NodeClosedException trying to close a local node


(Mario Fusco) #1

Hi,

for testing purpose I am using a client created from a node configured to be local [nodeBuilder.local(true)]. Every time I call close() on that node I get the following exception:

org.elasticsearch.node.NodeClosedException: node closed [Junta][1][local[1]]{local=true}
at org.elasticsearch.action.support.replication.TransportShardReplicationOperationAction$AsyncShardOperationAction$3.onClose(TransportShardReplicationOperationAction.java:392)
at org.elasticsearch.cluster.service.InternalClusterService.doStop(InternalClusterService.java:106)
at org.elasticsearch.common.component.AbstractLifecycleComponent.stop(AbstractLifecycleComponent.java:98)
at org.elasticsearch.node.internal.InternalNode.stop(InternalNode.java:221)
at org.elasticsearch.node.internal.InternalNode.close(InternalNode.java:242)

even if I am sure it's the first time I close the node. Is there an automatic mechanism that closes it? Anyway if I don't call close() the test runs forever. Any suggestion to fix that?

More in general (and even worse) there is no way to check if a Node has been already closed or not and the exception is thrown in a separate thread so there is no way to catch it. Is there something that I am missing?

Cheers,
Mario


(Shay Banon) #2

The failure is logged because there is an operation still happening (index request for example) and its being aborted because the node is being closed. Its fine to ignore it in your test.

You can call close() how many times you want, only the first one will cause the node to be closed, no harm in calling it again.

On Wednesday, June 22, 2011 at 5:21 PM, Mario Fusco wrote:

Hi,

for testing purpose I am using a client created from a node configured to be
local [nodeBuilder.local(true)]. Every time I call close() on that node I
get the following exception:

org.elasticsearch.node.NodeClosedException: node closed
[Junta][1][local[1]]{local=true}
at
org.elasticsearch.action.support.replication.TransportShardReplicationOperationAction$AsyncShardOperationAction$3.onClose(TransportShardReplicationOperationAction.java:392)
at
org.elasticsearch.cluster.service.InternalClusterService.doStop(InternalClusterService.java:106)
at
org.elasticsearch.common.component.AbstractLifecycleComponent.stop(AbstractLifecycleComponent.java:98)
at org.elasticsearch.node.internal.InternalNode.stop(InternalNode.java:221)
at
org.elasticsearch.node.internal.InternalNode.close(InternalNode.java:242)

even if I am sure it's the first time I close the node. Is there an
automatic mechanism that closes it? Anyway if I don't call close() the test
runs forever. Any suggestion to fix that?

More in general (and even worse) there is no way to check if a Node has been
already closed or not and the exception is thrown in a separate thread so
there is no way to catch it. Is there something that I am missing?

Cheers,
Mario

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(Mario Fusco) #3
The failure is logged because there is an operation still happening (index request for example) and its being aborted because the node is being closed. Its fine to ignore it in your test.

You can call close() how many times you want, only the first one will cause the node to be closed, no harm in calling it again.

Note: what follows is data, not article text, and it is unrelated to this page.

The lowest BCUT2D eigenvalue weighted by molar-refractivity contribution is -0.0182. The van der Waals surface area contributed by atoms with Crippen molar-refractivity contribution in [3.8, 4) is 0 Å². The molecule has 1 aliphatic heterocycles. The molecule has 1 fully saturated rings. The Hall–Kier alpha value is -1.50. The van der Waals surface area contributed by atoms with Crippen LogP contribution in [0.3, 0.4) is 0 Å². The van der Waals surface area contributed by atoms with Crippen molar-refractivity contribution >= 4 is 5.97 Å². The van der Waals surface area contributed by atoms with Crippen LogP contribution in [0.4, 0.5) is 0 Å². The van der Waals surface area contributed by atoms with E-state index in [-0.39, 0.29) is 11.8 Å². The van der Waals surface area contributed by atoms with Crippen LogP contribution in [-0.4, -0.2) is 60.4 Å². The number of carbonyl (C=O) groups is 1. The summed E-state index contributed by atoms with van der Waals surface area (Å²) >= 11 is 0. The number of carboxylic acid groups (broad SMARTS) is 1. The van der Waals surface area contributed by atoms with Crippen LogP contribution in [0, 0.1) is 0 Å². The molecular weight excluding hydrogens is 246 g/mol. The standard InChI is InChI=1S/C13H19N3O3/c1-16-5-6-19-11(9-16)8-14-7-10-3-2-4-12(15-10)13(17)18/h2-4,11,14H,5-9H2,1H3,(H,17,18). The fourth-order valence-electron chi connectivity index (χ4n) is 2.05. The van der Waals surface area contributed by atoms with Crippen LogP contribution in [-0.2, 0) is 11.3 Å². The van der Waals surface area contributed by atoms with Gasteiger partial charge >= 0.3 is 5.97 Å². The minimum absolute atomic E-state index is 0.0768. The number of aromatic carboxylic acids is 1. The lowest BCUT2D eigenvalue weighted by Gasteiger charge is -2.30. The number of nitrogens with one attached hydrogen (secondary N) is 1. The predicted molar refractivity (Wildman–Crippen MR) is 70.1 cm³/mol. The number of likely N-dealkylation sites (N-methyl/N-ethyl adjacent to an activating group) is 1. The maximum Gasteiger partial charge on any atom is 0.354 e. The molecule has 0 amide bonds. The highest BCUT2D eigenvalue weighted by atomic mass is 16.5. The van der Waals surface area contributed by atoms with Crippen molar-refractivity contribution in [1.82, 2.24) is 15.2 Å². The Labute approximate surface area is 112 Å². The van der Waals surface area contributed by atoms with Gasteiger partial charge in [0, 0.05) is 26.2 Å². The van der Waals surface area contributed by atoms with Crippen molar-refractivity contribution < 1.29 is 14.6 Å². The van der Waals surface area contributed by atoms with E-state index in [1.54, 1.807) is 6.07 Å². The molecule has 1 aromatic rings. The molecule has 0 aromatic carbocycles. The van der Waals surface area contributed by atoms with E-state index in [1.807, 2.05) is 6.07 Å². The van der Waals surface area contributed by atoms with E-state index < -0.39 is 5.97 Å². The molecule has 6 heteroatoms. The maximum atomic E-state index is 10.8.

Unfortunately it is not that simple. What you wrote is true in Java if you use Maven as building-tool, but it isn't in Scala while using sbt. As I said the Exception is thrown in a separate thread so Maven (or Ant) happily ignore it while running the test. Sbt is more smart, so it's capable to recognize that a thread (even if not the main one) failed by throwing an Exception during the execution of the test and then it makes your test failing as well.

Is there a way I can work around this problem?


(Shay Banon) #4

Do you execute any operation in an async manner (not waiting for the response)?

On Saturday, June 25, 2011 at 12:03 PM, Mario Fusco wrote:

kimchy wrote:

The failure is logged because there is an operation still happening (index
request for example) and its being aborted because the node is being
closed. Its fine to ignore it in your test.

You can call close() how many times you want, only the first one will
cause the node to be closed, no harm in calling it again.

Unfortunately it is not that simple. What you wrote is true in Java if you
use Maven as building-tool, but it isn't in Scala while using sbt. As I said
the Exception is thrown in a separate thread so Maven (or Ant) happily
ignore it while running the test. Sbt is more smart, so it's capable to
recognize that a thread (even if not the main one) failed by throwing an
Exception during the execution of the test and then it makes your test
failing as well.

Is there a way I can work around this problem?

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(Karussell) #5

Is there a way I can work around this problem?

Try to make sure e.g. indexing operations are done (call refresh after
them)


(Shay Banon) #6

Just to fix a (seem to be) common mistake. When you index a document, its indexed, you don't need to call refresh to "wait for it to be indexed". Refresh makes it visible for search, which is a different matter.

Regarding what I mean, using the Java API, this code for example will produce the mentioned failure:

node.client().prepareIndex(...).execute();
node.close();

Why? because execute just returns a future, it does not wait for the operation to be executed (possibly on another node, possibly replicated, yada yada yada). If you want to wait for the index operation to happen, you can call (note the actionGet):

node.client().prepareIndex(...).execute().actionGet();
node.close();

On Tuesday, July 5, 2011 at 12:53 AM, Karussell wrote:

Is there a way I can work around this problem?

Try to make sure e.g. indexing operations are done (call refresh after
them)


(system) #7